2. Decide what’s important – You can ask for lots of  information on a person to add to your list. You can ask their gender, age, phone number, etc..this list goes on. Here is where you want to decide on what’s important. Do you care what city they are in or just their state? Do you want to know their birthday so you can send out happy birthday emails each month? Obviously, don’t go crazy and ask for their life story, but make it a point to get the information you need. In most cases, the three most crucial items are email address, city and state. You can target certain cities or states with promotion that way.

3. Stick to getting that information. – Be a stickler to getting that information from people who sign up for your list – whether in person or online. If you get a list of signups after a show of just names and emails, put them under the city the show was at. That is your best bet at target marketing them later.

4. Make it easy for people to get the most accurate information. – If you really want to know someone’s email, city / state and birthday, ask for it! Include it in your sign up forms everywhere. Also, if you’re able to use your own or borrow an iPad for people signing up on the go, do it so you can include the information you want on your form! Leaving it out or being lazy about asking for the information will only slap you in the face later.

I know that this may seem tedious, but remember that taking those extra few minutes to ask for their city or adding the form field to your sign up forms will result hours and hours avoided spending on cleaning up your list. Make it work and make it work for you.

Have a great day (stay warm east coast!) and see you next time.


Are you staring at boxes and boxes of merch?

Hello from Florida! Woohoo, what a MOVE. Last Friday was such a long day of movers and an evening flight, but it feels good to officially start this new chapter in my life! I’m already enjoying the warmer weather here and I also think my dog is happier with it too. Sorry to have missed you last Saturday, but things move a tad slower here in Florida and we were working on getting the internet connected so that I could get back into my groove!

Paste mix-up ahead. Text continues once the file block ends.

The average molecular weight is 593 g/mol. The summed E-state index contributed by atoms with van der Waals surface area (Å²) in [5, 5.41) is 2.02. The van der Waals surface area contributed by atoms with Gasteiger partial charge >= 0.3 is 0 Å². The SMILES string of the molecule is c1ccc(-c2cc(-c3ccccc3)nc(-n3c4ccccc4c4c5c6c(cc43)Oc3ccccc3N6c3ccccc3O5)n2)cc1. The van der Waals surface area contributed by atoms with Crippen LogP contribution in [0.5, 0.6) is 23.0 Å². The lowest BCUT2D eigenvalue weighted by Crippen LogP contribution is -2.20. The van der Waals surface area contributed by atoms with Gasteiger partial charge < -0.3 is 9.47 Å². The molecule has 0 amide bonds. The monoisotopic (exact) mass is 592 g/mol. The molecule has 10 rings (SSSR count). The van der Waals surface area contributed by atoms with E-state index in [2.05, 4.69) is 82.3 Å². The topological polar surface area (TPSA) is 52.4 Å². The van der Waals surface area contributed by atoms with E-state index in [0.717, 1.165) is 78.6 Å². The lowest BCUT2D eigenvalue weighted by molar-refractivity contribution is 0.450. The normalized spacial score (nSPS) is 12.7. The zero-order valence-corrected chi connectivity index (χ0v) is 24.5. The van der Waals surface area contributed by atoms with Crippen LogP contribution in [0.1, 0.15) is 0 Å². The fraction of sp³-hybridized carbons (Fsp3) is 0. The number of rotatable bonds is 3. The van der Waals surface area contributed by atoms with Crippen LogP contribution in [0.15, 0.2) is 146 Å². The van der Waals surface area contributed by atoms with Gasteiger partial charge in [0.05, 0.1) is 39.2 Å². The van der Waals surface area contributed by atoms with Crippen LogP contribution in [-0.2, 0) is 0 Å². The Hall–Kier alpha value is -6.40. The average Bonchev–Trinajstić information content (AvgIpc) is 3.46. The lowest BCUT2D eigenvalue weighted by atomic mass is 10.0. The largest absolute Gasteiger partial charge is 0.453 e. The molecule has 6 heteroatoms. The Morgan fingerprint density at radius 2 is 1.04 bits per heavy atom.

Looking at all these boxes from the move reminds me all to well about merchandise for my clients. No matter how well you plan or what kind of merch you have, chances are you’ll have leftover CDs, shirts, keychains, whatever at the end of a tour or after a release or any other event. It’s just the nature of having merchandise and I’ve definitely come to terms with it. 🙂

Well, my client is trying to clear out his apartment of merchandise that he’s had for a year now. We made shirts for a tour last year and over-ordered and we wanted to figure out how to get these shirts out in the hands of fans this year. Here’s what we came up with and easy ways for any artist to push their merch out!

1) Bundle your merch.
This is exactly what we are doing this tour to push the tshirts out (and it’s working!) When a person buys 2 or more CDs or live concert DVDs, they get a Tshirt. It’s simple and it’s a great incentive. We’ve already gotten 100 shirts out in one week!

2) Create a Contest.
If you want to give away a few things and don’t have a lot, this is a great option. Create a mini-contest on any social media platform you have a lot of interaction on. Say you always get RTs and mentions on Twitter and you know you will get a response. Tweet out that the next 1, 2 or 5 people that RT you get a free signed item from you! Keep it a low number so you’re not stuck making shipping labels for days. Remember, you want to use your time wisely!

3) Giveaway for a cause.
Another way we took care of some CDs is we donated the music to performance groups who would enjoy the music. He had a choral composition, so we found 40 choral societies to send to. We didn’t even ask, we just looked up their addresses and sent them out. We did however give them a heads up and emailed them the day we mailed them out, saying that we are sending some CDs as gifts. Every single group was appreciative and loved the gifts! It was very successful. The plus side to this one was that interest in his pieces spiked and opportunity for the groups to perform his piece was much higher than before, simply by giving them the music.

Next time you find yourself in a situation where you undersold merch, try one of these (or all three) to get it off of your hands. Maybe one of these will open up some doors for you! Do you have an even better idea to push your merch out? Let me know, I’d love to hear about what has worked for you in the past!

I hope all of you have a happy holiday next week wherever you are. I’ll see you next time!